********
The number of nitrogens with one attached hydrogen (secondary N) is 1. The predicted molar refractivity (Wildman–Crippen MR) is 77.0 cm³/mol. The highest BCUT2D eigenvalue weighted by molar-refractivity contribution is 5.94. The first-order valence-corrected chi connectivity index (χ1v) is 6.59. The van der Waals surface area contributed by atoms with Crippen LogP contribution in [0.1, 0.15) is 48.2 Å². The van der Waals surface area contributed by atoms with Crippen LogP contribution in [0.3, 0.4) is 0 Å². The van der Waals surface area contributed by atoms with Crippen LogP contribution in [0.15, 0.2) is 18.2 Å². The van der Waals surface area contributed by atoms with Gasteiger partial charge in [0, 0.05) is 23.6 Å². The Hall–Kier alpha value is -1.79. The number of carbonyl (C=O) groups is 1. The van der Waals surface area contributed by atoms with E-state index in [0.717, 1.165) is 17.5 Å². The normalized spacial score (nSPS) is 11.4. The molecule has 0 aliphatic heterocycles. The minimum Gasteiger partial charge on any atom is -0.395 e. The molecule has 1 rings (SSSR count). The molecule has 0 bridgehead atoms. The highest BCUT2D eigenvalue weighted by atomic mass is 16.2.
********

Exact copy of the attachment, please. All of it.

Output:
The number of nitrogens with one attached hydrogen (secondary N) is 1. The predicted molar refractivity (Wildman–Crippen MR) is 77.0 cm³/mol. The highest BCUT2D eigenvalue weighted by molar-refractivity contribution is 5.94. The first-order valence-corrected chi connectivity index (χ1v) is 6.59. The van der Waals surface area contributed by atoms with Crippen LogP contribution in [0.1, 0.15) is 48.2 Å². The van der Waals surface area contributed by atoms with Crippen LogP contribution in [0.3, 0.4) is 0 Å². The van der Waals surface area contributed by atoms with Crippen LogP contribution in [0.15, 0.2) is 18.2 Å². The van der Waals surface area contributed by atoms with Gasteiger partial charge in [0, 0.05) is 23.6 Å². The Hall–Kier alpha value is -1.79. The number of carbonyl (C=O) groups is 1. The van der Waals surface area contributed by atoms with E-state index in [0.717, 1.165) is 17.5 Å². The normalized spacial score (nSPS) is 11.4. The molecule has 0 aliphatic heterocycles. The minimum Gasteiger partial charge on any atom is -0.395 e. The molecule has 1 rings (SSSR count). The molecule has 0 bridgehead atoms. The highest BCUT2D eigenvalue weighted by atomic mass is 16.2.